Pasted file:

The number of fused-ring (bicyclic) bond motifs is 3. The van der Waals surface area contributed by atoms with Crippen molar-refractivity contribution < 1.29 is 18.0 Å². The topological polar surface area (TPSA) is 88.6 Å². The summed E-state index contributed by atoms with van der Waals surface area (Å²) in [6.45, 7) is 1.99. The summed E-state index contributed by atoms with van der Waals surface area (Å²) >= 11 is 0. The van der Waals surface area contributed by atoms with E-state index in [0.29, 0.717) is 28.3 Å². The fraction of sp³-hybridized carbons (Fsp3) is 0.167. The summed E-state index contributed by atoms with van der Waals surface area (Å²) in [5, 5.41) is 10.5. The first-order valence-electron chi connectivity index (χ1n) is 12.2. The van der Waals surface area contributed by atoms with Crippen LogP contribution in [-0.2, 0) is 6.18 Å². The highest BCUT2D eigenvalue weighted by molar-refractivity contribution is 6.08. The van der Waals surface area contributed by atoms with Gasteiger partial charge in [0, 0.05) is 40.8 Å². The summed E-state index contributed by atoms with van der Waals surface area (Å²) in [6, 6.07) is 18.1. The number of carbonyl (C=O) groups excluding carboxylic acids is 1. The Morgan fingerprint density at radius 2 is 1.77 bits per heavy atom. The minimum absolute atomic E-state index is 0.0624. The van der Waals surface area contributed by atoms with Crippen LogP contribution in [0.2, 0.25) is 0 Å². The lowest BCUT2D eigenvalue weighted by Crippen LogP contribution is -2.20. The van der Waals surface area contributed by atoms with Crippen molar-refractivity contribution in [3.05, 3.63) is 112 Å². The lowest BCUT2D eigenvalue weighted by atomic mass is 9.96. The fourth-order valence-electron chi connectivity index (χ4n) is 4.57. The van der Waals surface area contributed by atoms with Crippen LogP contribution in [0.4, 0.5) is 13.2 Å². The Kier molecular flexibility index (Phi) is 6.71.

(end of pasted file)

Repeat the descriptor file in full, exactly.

The number of fused-ring (bicyclic) bond motifs is 3. The van der Waals surface area contributed by atoms with Crippen molar-refractivity contribution < 1.29 is 18.0 Å². The topological polar surface area (TPSA) is 88.6 Å². The summed E-state index contributed by atoms with van der Waals surface area (Å²) in [6.45, 7) is 1.99. The summed E-state index contributed by atoms with van der Waals surface area (Å²) >= 11 is 0. The van der Waals surface area contributed by atoms with E-state index in [0.29, 0.717) is 28.3 Å². The fraction of sp³-hybridized carbons (Fsp3) is 0.167. The summed E-state index contributed by atoms with van der Waals surface area (Å²) in [5, 5.41) is 10.5. The first-order valence-electron chi connectivity index (χ1n) is 12.2. The van der Waals surface area contributed by atoms with Crippen LogP contribution in [-0.2, 0) is 6.18 Å². The highest BCUT2D eigenvalue weighted by molar-refractivity contribution is 6.08. The van der Waals surface area contributed by atoms with Gasteiger partial charge in [0, 0.05) is 40.8 Å². The summed E-state index contributed by atoms with van der Waals surface area (Å²) in [6, 6.07) is 18.1. The number of carbonyl (C=O) groups excluding carboxylic acids is 1. The Morgan fingerprint density at radius 2 is 1.77 bits per heavy atom. The minimum absolute atomic E-state index is 0.0624. The van der Waals surface area contributed by atoms with Crippen LogP contribution in [0.2, 0.25) is 0 Å². The lowest BCUT2D eigenvalue weighted by Crippen LogP contribution is -2.20. The van der Waals surface area contributed by atoms with Crippen molar-refractivity contribution in [3.05, 3.63) is 112 Å². The lowest BCUT2D eigenvalue weighted by atomic mass is 9.96. The fourth-order valence-electron chi connectivity index (χ4n) is 4.57. The van der Waals surface area contributed by atoms with Crippen LogP contribution in [0.4, 0.5) is 13.2 Å². The Kier molecular flexibility index (Phi) is 6.71.